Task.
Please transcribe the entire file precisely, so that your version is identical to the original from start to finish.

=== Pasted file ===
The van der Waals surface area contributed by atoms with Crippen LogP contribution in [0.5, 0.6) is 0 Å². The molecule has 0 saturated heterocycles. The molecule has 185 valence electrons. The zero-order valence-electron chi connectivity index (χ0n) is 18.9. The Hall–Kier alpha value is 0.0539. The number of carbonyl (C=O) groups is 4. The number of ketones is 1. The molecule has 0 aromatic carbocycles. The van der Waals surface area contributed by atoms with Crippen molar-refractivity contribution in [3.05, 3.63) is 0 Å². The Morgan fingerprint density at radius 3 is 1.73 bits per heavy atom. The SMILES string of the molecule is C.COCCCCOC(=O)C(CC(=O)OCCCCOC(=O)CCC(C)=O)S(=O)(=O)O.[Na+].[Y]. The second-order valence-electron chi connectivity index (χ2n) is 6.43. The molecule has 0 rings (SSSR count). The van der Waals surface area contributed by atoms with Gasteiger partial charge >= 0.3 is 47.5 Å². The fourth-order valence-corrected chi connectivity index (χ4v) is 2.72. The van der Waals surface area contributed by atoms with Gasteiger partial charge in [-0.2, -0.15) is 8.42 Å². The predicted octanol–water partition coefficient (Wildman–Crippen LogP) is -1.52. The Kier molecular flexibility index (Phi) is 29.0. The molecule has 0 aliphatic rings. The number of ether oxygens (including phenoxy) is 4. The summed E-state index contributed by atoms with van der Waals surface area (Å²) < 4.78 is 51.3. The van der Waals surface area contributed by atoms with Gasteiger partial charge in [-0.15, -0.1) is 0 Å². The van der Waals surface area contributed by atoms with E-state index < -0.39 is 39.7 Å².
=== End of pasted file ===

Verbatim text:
The van der Waals surface area contributed by atoms with Crippen LogP contribution in [0.5, 0.6) is 0 Å². The molecule has 0 saturated heterocycles. The molecule has 185 valence electrons. The zero-order valence-electron chi connectivity index (χ0n) is 18.9. The Hall–Kier alpha value is 0.0539. The number of carbonyl (C=O) groups is 4. The number of ketones is 1. The molecule has 0 aromatic carbocycles. The van der Waals surface area contributed by atoms with Crippen molar-refractivity contribution in [3.05, 3.63) is 0 Å². The Morgan fingerprint density at radius 3 is 1.73 bits per heavy atom. The SMILES string of the molecule is C.COCCCCOC(=O)C(CC(=O)OCCCCOC(=O)CCC(C)=O)S(=O)(=O)O.[Na+].[Y]. The second-order valence-electron chi connectivity index (χ2n) is 6.43. The molecule has 0 rings (SSSR count). The van der Waals surface area contributed by atoms with Gasteiger partial charge >= 0.3 is 47.5 Å². The fourth-order valence-corrected chi connectivity index (χ4v) is 2.72. The van der Waals surface area contributed by atoms with Gasteiger partial charge in [-0.2, -0.15) is 8.42 Å². The predicted octanol–water partition coefficient (Wildman–Crippen LogP) is -1.52. The Kier molecular flexibility index (Phi) is 29.0. The molecule has 0 aliphatic rings. The number of ether oxygens (including phenoxy) is 4. The summed E-state index contributed by atoms with van der Waals surface area (Å²) < 4.78 is 51.3. The van der Waals surface area contributed by atoms with Gasteiger partial charge in [-0.15, -0.1) is 0 Å². The van der Waals surface area contributed by atoms with E-state index < -0.39 is 39.7 Å².